How a Lengthy Credit History Can Improve Your Score


Debt is a dirty word, for millions of Americans, and yet, the average household depends on it for survival. Despite the negative connotations, did you know that owning a mortgage, auto loan and/or student loan can actually help your credit? Surprising, but true. Long-term debts have the ability to improve your credit scores by creating:

  1. Payment history. When it comes to the factors that determine your credit score, payment history is at the top of the list. Credit bureau scoring models value consumers who pay their bills on time—and for extended periods of time. Payment history also accounts for collections, charge-offs and bankruptcies caused by overdue bills. Carefully managed long-term debts illustrate your ability to pay on time and in full, two qualities you’ll need for credit health and future loan approval.
  2. Credit length. Long-term debt is all about length, another primary factor in credit scoring. 15 percent of your credit hinges on the length of activity listed on your credit reports. Gaining positive experience recommends you to future lenders and helps improve your score. Seven years or more is the ideal credit length, and you’ll need long-term accounts to help your score remain positive and active.
  3. Tax breaks. An overlooked benefit of long-term debt is the tax breaks many enjoy. For example, the interest paid on your mortgage and student loans can be written off by Uncle Sam on April 15. This perk allows you more money to focus on debt reduction, saving for your kids’ college expenses and planning for retirement.
  4. Equity. The primary benefit of ownership is equity, and the average family needs the initial long-term debt to secure it. While your income can’t support a cash payment for a new car or home, an auto loan or mortgage allows you to “own” property with interest attached until it is paid off entirely. The amount of interest you pay is based on your credit rating, and will determine the sum of equity once your debt is repaid. For example:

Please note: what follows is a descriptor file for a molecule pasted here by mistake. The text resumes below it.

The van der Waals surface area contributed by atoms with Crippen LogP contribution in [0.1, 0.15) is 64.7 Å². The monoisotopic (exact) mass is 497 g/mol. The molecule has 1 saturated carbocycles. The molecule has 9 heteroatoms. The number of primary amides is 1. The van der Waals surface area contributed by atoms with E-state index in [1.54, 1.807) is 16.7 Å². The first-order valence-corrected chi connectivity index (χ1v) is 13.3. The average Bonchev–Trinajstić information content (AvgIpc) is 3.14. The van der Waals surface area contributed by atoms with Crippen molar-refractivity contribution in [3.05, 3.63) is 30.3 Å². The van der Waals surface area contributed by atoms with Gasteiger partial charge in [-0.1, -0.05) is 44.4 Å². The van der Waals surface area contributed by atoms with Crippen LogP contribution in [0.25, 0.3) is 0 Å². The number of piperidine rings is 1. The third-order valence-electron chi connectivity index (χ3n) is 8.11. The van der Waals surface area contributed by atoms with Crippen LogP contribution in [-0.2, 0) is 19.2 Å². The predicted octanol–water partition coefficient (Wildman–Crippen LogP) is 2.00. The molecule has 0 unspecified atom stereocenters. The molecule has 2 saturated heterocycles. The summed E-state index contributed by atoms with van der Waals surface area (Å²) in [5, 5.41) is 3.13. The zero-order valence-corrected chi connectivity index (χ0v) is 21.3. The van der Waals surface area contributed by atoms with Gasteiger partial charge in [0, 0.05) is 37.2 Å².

Sam buys a home for $400,000 at 6 percent interest. His loan is paid in 30 years for a grand total of $863,353.

Suppose Sam improves his credit and buys the same home at 4 percent interest. His loan is paid in 30 years for a grand total of $687,478.

Total savings/equity: $175,875

It’s easy to see the relationship between borrowing, earning, and credit health: the success of one depends on the others.

  1. Earning potential. Ownership, equity and education all carry the hope of a single goal: earning potential. For example, suppose you bought a home in Chicago shortly after the housing crash of 2008. You paid $154,000 for a two-bedroom condo on the North side with new finishes and gated parking. Eight years later, the market has improved, the neighborhood is revitalized and your earning potential is soaring. Realtors estimate your home’s current value at $325,000, allowing you to sell for tidy profit and reinvest in a larger home.Similar to buying a home, federal student loans allow you to invest in education to achieve career opportunities and a better salary throughout your life. While the initial debt may hurt, its effects can change your life for the better.

The bottom line: Debt management is all about perspective: while some view it as a burden, others view it as a tool for success. Adopt a positive mindset and learn more about how debt can improve your credit rating. Knowledge is essential.